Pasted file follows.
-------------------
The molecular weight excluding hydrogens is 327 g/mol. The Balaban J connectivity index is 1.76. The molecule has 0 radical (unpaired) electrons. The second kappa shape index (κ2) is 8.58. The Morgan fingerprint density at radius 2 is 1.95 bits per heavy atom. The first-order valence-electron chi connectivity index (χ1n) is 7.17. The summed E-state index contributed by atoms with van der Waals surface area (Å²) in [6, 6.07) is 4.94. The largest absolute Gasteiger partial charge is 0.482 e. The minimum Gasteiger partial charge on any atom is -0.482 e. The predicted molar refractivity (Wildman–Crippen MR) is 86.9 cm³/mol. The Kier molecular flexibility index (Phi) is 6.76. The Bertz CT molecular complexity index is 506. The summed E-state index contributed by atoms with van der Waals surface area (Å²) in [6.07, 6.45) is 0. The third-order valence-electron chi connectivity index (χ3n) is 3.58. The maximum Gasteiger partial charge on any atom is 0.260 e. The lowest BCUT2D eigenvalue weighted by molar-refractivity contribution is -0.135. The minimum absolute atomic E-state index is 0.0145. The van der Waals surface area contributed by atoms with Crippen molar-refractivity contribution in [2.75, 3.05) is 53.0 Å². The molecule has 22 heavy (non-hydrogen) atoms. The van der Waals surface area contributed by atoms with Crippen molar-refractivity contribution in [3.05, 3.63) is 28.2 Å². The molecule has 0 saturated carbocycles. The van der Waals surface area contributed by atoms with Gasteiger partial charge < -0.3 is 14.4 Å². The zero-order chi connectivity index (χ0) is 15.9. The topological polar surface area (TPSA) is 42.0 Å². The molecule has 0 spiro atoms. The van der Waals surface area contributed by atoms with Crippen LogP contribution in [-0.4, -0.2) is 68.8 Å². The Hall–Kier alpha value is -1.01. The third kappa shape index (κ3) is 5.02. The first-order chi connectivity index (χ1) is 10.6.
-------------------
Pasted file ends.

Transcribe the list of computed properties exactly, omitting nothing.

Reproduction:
The molecular weight excluding hydrogens is 327 g/mol. The Balaban J connectivity index is 1.76. The molecule has 0 radical (unpaired) electrons. The second kappa shape index (κ2) is 8.58. The Morgan fingerprint density at radius 2 is 1.95 bits per heavy atom. The first-order valence-electron chi connectivity index (χ1n) is 7.17. The summed E-state index contributed by atoms with van der Waals surface area (Å²) in [6, 6.07) is 4.94. The largest absolute Gasteiger partial charge is 0.482 e. The minimum Gasteiger partial charge on any atom is -0.482 e. The predicted molar refractivity (Wildman–Crippen MR) is 86.9 cm³/mol. The Kier molecular flexibility index (Phi) is 6.76. The Bertz CT molecular complexity index is 506. The summed E-state index contributed by atoms with van der Waals surface area (Å²) in [6.07, 6.45) is 0. The third-order valence-electron chi connectivity index (χ3n) is 3.58. The maximum Gasteiger partial charge on any atom is 0.260 e. The lowest BCUT2D eigenvalue weighted by molar-refractivity contribution is -0.135. The minimum absolute atomic E-state index is 0.0145. The van der Waals surface area contributed by atoms with Crippen molar-refractivity contribution in [2.75, 3.05) is 53.0 Å². The molecule has 22 heavy (non-hydrogen) atoms. The van der Waals surface area contributed by atoms with Crippen molar-refractivity contribution in [3.05, 3.63) is 28.2 Å². The molecule has 0 saturated carbocycles. The van der Waals surface area contributed by atoms with Gasteiger partial charge < -0.3 is 14.4 Å². The zero-order chi connectivity index (χ0) is 15.9. The topological polar surface area (TPSA) is 42.0 Å². The molecule has 0 spiro atoms. The van der Waals surface area contributed by atoms with Crippen LogP contribution in [-0.4, -0.2) is 68.8 Å². The Hall–Kier alpha value is -1.01. The third kappa shape index (κ3) is 5.02. The first-order chi connectivity index (χ1) is 10.6.